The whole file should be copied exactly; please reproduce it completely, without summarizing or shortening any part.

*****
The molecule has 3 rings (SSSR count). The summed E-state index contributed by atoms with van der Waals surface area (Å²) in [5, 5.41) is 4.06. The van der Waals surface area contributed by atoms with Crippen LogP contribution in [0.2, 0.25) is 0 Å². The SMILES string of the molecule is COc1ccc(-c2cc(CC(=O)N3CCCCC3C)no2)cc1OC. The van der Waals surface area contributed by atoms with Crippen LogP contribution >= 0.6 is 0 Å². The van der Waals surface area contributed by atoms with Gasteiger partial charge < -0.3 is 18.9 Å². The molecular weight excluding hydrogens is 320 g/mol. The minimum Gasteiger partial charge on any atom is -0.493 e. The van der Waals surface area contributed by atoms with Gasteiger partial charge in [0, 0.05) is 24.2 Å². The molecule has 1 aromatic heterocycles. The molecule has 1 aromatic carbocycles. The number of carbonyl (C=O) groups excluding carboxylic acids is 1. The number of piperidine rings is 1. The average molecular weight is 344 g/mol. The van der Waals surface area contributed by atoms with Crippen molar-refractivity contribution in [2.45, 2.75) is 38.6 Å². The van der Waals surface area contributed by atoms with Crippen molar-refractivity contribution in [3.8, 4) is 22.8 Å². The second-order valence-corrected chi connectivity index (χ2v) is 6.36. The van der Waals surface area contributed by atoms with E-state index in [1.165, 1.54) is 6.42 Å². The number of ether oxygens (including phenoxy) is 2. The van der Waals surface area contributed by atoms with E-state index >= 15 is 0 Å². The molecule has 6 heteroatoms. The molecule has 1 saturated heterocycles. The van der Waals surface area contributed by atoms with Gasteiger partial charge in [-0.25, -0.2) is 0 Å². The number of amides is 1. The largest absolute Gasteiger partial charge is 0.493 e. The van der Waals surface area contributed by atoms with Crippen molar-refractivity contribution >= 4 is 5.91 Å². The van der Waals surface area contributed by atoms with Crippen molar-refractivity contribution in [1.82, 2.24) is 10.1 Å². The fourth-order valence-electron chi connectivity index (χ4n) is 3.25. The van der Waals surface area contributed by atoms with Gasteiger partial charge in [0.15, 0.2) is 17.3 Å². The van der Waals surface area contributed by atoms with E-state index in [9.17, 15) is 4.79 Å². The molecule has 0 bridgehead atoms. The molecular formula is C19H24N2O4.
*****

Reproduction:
The molecule has 3 rings (SSSR count). The summed E-state index contributed by atoms with van der Waals surface area (Å²) in [5, 5.41) is 4.06. The van der Waals surface area contributed by atoms with Crippen LogP contribution in [0.2, 0.25) is 0 Å². The SMILES string of the molecule is COc1ccc(-c2cc(CC(=O)N3CCCCC3C)no2)cc1OC. The van der Waals surface area contributed by atoms with Crippen LogP contribution >= 0.6 is 0 Å². The van der Waals surface area contributed by atoms with Gasteiger partial charge < -0.3 is 18.9 Å². The molecular weight excluding hydrogens is 320 g/mol. The minimum Gasteiger partial charge on any atom is -0.493 e. The van der Waals surface area contributed by atoms with Gasteiger partial charge in [0, 0.05) is 24.2 Å². The molecule has 1 aromatic heterocycles. The molecule has 1 aromatic carbocycles. The number of carbonyl (C=O) groups excluding carboxylic acids is 1. The number of piperidine rings is 1. The average molecular weight is 344 g/mol. The van der Waals surface area contributed by atoms with Crippen molar-refractivity contribution in [2.45, 2.75) is 38.6 Å². The van der Waals surface area contributed by atoms with Crippen molar-refractivity contribution in [3.8, 4) is 22.8 Å². The second-order valence-corrected chi connectivity index (χ2v) is 6.36. The van der Waals surface area contributed by atoms with E-state index in [1.165, 1.54) is 6.42 Å². The number of ether oxygens (including phenoxy) is 2. The van der Waals surface area contributed by atoms with E-state index >= 15 is 0 Å². The molecule has 6 heteroatoms. The molecule has 1 saturated heterocycles. The van der Waals surface area contributed by atoms with Gasteiger partial charge in [-0.25, -0.2) is 0 Å². The number of amides is 1. The largest absolute Gasteiger partial charge is 0.493 e. The van der Waals surface area contributed by atoms with Crippen molar-refractivity contribution >= 4 is 5.91 Å². The van der Waals surface area contributed by atoms with Crippen molar-refractivity contribution in [1.82, 2.24) is 10.1 Å². The fourth-order valence-electron chi connectivity index (χ4n) is 3.25. The van der Waals surface area contributed by atoms with Gasteiger partial charge in [0.15, 0.2) is 17.3 Å². The van der Waals surface area contributed by atoms with E-state index in [9.17, 15) is 4.79 Å². The molecule has 0 bridgehead atoms. The molecular formula is C19H24N2O4.